Obesity rate down in young children
“Scales are tipping” for U.S. kids aged 2-5
The obesity rate among American children aged 2 to 5 years dropped sharply from 2003-04 to 2011-12, from 14 percent to just over eight percent.
Those encouraging figures come from the latest CDC obesity data, published in the February 26 issue of the Journal of the American Medical Association.
“We continue to see signs that, for some children in this country, the scales are tipping,” said CDC Director Tom Frieden, M.D., M.P.H.
Federal nutrition programs may be a factor in the change; the report comes on the heels of previous CDC data that found a significant decline in obesity prevalence among low-income children aged 2 to 4 years who participated in such programs.
“We’ve also seen signs from communities around the country with obesity prevention programs including Anchorage, Alaska, Philadelphia, New York City and King County, Washington,” said Frieden. “This confirms that at least for kids, we can turn the tide and begin to reverse the obesity epidemic.”
While the precise reasons for the change are not clear, the CDC said that in the past few years:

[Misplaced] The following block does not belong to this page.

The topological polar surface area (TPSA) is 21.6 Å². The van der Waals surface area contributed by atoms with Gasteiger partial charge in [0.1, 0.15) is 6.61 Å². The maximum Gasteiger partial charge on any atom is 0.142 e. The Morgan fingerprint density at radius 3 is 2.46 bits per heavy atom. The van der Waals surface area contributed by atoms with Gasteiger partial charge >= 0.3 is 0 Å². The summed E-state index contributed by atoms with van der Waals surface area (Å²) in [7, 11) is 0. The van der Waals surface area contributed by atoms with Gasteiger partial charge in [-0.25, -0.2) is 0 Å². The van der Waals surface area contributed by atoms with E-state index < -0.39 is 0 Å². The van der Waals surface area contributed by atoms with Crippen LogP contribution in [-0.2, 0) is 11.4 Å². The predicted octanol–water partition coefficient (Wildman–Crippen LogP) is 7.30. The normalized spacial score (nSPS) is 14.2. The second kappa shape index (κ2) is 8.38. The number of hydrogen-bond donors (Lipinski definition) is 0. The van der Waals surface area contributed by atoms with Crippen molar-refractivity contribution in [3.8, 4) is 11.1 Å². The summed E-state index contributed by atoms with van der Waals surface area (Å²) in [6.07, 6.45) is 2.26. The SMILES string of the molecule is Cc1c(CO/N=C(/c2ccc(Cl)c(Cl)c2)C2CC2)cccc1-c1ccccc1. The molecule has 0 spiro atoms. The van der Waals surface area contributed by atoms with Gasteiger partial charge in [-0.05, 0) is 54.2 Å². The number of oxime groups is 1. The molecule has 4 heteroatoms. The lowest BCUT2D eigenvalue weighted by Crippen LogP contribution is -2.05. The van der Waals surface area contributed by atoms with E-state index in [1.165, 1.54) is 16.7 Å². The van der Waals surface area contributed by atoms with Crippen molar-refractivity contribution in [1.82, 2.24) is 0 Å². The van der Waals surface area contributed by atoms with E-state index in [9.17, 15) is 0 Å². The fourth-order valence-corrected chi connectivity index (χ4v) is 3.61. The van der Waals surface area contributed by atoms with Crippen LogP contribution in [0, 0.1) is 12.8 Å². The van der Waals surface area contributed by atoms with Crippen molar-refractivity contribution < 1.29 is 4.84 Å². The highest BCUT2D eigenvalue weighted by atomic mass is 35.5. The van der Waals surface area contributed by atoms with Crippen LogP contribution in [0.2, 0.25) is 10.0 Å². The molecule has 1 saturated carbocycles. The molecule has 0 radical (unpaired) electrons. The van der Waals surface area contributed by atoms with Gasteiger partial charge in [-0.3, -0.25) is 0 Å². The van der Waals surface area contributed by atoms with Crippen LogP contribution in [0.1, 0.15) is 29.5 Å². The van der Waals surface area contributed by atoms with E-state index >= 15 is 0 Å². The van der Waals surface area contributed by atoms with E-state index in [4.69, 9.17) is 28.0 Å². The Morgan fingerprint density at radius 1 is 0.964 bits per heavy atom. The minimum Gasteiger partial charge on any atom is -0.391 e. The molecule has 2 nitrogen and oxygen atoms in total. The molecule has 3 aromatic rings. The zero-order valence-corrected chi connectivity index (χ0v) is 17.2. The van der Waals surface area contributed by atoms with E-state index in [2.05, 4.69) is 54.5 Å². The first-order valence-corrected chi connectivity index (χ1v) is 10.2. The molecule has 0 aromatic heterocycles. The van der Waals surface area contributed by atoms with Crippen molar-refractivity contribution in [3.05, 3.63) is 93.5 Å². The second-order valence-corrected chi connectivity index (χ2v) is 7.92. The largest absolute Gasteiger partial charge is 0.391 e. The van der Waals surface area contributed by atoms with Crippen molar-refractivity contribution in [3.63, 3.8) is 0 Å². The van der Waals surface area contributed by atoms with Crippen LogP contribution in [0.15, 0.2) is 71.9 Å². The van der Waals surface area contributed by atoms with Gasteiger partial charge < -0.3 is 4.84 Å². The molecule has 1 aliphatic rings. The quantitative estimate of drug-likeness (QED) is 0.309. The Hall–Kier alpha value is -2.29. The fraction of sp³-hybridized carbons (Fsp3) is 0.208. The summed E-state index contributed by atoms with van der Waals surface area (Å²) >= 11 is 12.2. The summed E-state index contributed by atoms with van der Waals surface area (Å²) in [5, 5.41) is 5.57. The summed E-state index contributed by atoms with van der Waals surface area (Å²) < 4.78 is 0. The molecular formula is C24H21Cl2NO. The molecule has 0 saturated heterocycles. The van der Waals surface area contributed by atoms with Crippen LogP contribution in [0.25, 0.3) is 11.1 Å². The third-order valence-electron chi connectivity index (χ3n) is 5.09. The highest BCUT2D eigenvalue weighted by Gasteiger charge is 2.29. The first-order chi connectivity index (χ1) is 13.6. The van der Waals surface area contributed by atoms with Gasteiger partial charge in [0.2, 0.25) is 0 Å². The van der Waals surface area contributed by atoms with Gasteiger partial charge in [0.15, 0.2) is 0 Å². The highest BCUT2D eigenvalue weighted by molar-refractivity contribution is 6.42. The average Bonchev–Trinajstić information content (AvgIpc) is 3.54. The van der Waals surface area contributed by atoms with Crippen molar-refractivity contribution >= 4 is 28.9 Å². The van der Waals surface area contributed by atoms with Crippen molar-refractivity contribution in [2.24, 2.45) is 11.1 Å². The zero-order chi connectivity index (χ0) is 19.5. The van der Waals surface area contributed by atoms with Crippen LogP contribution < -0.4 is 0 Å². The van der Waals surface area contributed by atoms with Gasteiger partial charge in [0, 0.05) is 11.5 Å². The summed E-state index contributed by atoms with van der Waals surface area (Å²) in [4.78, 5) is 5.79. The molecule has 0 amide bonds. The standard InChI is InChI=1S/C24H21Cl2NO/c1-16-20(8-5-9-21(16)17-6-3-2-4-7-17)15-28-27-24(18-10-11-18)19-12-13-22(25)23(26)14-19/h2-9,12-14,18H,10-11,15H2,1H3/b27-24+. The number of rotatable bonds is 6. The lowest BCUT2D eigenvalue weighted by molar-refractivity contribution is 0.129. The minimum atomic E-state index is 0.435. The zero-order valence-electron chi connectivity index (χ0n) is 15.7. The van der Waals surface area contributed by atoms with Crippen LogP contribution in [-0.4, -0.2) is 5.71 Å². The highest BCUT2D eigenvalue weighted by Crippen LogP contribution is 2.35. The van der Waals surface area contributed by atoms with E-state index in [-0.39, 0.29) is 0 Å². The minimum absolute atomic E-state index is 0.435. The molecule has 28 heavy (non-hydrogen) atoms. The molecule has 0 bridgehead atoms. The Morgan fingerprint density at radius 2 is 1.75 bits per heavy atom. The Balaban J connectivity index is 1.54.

- many child care centers have improved their nutrition and physical activity standards
- the consumption of sugar-sweetened beverages among youth has decreased, and
- the rate of breastfeeding -- which is beneficial to staving off obesity – has risen in the U.S.
“I am thrilled at the progress we’ve made over the last few years in obesity rates among our youngest Americans,” said Michelle Obama, First Lady of the United States of America. “With the participation of kids, parents, and communities in Let’s Move! these last four years, healthier habits are beginning to become the new norm.”
CDC data shows no significant changes in obesity prevalence among 2-19 year olds or adults in the United States between 2003-2004 and 2011-2012.